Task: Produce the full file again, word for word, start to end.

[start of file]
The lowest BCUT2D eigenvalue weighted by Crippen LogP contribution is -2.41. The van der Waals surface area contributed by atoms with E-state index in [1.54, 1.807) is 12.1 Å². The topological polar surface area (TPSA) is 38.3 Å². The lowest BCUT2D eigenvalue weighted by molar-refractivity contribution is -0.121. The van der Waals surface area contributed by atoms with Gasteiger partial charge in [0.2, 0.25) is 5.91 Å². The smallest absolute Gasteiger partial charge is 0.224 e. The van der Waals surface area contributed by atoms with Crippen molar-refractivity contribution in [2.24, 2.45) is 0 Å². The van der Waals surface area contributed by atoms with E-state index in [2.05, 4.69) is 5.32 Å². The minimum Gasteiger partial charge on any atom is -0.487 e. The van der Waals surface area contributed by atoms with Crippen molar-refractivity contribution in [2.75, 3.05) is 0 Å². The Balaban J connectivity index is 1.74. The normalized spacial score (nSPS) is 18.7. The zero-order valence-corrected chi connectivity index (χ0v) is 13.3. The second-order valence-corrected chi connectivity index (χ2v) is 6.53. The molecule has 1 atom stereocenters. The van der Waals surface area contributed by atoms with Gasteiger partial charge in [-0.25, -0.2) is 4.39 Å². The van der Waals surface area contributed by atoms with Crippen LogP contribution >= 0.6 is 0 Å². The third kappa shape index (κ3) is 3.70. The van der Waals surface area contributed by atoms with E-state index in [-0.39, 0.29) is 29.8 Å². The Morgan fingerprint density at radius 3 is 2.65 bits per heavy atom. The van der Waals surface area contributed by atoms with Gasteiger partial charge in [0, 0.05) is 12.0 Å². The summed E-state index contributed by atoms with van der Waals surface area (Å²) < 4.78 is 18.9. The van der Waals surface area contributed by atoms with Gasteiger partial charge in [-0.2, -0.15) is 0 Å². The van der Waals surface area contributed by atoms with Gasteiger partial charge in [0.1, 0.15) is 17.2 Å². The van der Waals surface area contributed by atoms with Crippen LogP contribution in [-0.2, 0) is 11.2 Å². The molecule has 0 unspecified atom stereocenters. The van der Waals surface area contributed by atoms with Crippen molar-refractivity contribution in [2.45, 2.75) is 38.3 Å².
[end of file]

The lowest BCUT2D eigenvalue weighted by Crippen LogP contribution is -2.41. The van der Waals surface area contributed by atoms with E-state index in [1.54, 1.807) is 12.1 Å². The topological polar surface area (TPSA) is 38.3 Å². The lowest BCUT2D eigenvalue weighted by molar-refractivity contribution is -0.121. The van der Waals surface area contributed by atoms with Gasteiger partial charge in [0.2, 0.25) is 5.91 Å². The smallest absolute Gasteiger partial charge is 0.224 e. The van der Waals surface area contributed by atoms with Crippen molar-refractivity contribution in [2.24, 2.45) is 0 Å². The van der Waals surface area contributed by atoms with E-state index in [2.05, 4.69) is 5.32 Å². The minimum Gasteiger partial charge on any atom is -0.487 e. The van der Waals surface area contributed by atoms with Crippen molar-refractivity contribution in [2.75, 3.05) is 0 Å². The Balaban J connectivity index is 1.74. The normalized spacial score (nSPS) is 18.7. The zero-order valence-corrected chi connectivity index (χ0v) is 13.3. The second-order valence-corrected chi connectivity index (χ2v) is 6.53. The molecule has 1 atom stereocenters. The van der Waals surface area contributed by atoms with Gasteiger partial charge in [-0.25, -0.2) is 4.39 Å². The van der Waals surface area contributed by atoms with Crippen LogP contribution >= 0.6 is 0 Å². The third kappa shape index (κ3) is 3.70. The van der Waals surface area contributed by atoms with E-state index in [-0.39, 0.29) is 29.8 Å². The Morgan fingerprint density at radius 3 is 2.65 bits per heavy atom. The van der Waals surface area contributed by atoms with Gasteiger partial charge in [0, 0.05) is 12.0 Å². The summed E-state index contributed by atoms with van der Waals surface area (Å²) < 4.78 is 18.9. The van der Waals surface area contributed by atoms with Gasteiger partial charge in [-0.2, -0.15) is 0 Å². The van der Waals surface area contributed by atoms with Gasteiger partial charge in [0.1, 0.15) is 17.2 Å². The van der Waals surface area contributed by atoms with Crippen LogP contribution in [-0.2, 0) is 11.2 Å². The molecule has 0 unspecified atom stereocenters. The van der Waals surface area contributed by atoms with Crippen molar-refractivity contribution in [2.45, 2.75) is 38.3 Å².